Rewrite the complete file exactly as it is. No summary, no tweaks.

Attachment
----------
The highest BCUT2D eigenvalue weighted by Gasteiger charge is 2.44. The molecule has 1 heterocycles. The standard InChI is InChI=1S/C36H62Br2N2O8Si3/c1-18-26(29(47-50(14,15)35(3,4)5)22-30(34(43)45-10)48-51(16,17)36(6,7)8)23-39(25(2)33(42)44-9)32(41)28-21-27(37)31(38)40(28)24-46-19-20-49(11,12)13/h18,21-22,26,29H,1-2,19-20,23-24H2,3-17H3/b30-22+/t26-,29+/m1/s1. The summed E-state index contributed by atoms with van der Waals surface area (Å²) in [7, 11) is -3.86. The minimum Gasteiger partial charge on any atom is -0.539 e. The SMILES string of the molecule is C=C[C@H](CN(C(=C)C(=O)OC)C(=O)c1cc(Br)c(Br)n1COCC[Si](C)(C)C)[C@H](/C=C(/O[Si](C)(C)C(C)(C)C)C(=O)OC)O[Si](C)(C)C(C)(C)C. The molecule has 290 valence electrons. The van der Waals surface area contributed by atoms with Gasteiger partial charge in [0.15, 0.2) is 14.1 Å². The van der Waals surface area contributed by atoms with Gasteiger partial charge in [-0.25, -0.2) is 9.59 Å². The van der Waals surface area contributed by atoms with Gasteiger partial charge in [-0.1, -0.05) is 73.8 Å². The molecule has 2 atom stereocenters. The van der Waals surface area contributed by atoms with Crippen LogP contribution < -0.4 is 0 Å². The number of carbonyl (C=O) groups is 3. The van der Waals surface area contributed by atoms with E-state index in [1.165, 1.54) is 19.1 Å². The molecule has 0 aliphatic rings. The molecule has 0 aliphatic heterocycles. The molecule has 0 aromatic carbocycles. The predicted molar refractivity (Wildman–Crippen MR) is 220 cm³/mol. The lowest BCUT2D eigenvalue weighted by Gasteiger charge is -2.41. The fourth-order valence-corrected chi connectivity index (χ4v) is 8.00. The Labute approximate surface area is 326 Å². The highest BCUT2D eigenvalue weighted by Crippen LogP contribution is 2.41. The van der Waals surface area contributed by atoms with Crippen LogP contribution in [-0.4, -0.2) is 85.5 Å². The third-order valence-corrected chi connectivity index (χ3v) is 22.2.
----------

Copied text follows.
The highest BCUT2D eigenvalue weighted by Gasteiger charge is 2.44. The molecule has 1 heterocycles. The standard InChI is InChI=1S/C36H62Br2N2O8Si3/c1-18-26(29(47-50(14,15)35(3,4)5)22-30(34(43)45-10)48-51(16,17)36(6,7)8)23-39(25(2)33(42)44-9)32(41)28-21-27(37)31(38)40(28)24-46-19-20-49(11,12)13/h18,21-22,26,29H,1-2,19-20,23-24H2,3-17H3/b30-22+/t26-,29+/m1/s1. The summed E-state index contributed by atoms with van der Waals surface area (Å²) in [7, 11) is -3.86. The minimum Gasteiger partial charge on any atom is -0.539 e. The SMILES string of the molecule is C=C[C@H](CN(C(=C)C(=O)OC)C(=O)c1cc(Br)c(Br)n1COCC[Si](C)(C)C)[C@H](/C=C(/O[Si](C)(C)C(C)(C)C)C(=O)OC)O[Si](C)(C)C(C)(C)C. The molecule has 290 valence electrons. The van der Waals surface area contributed by atoms with Gasteiger partial charge in [0.15, 0.2) is 14.1 Å². The van der Waals surface area contributed by atoms with Gasteiger partial charge in [-0.25, -0.2) is 9.59 Å². The van der Waals surface area contributed by atoms with Gasteiger partial charge in [-0.1, -0.05) is 73.8 Å². The molecule has 2 atom stereocenters. The van der Waals surface area contributed by atoms with Crippen LogP contribution < -0.4 is 0 Å². The number of carbonyl (C=O) groups is 3. The van der Waals surface area contributed by atoms with E-state index in [1.165, 1.54) is 19.1 Å². The molecule has 0 aliphatic rings. The molecule has 0 aliphatic heterocycles. The molecule has 0 aromatic carbocycles. The predicted molar refractivity (Wildman–Crippen MR) is 220 cm³/mol. The lowest BCUT2D eigenvalue weighted by Gasteiger charge is -2.41. The fourth-order valence-corrected chi connectivity index (χ4v) is 8.00. The Labute approximate surface area is 326 Å². The highest BCUT2D eigenvalue weighted by Crippen LogP contribution is 2.41. The van der Waals surface area contributed by atoms with Crippen LogP contribution in [-0.4, -0.2) is 85.5 Å². The third-order valence-corrected chi connectivity index (χ3v) is 22.2.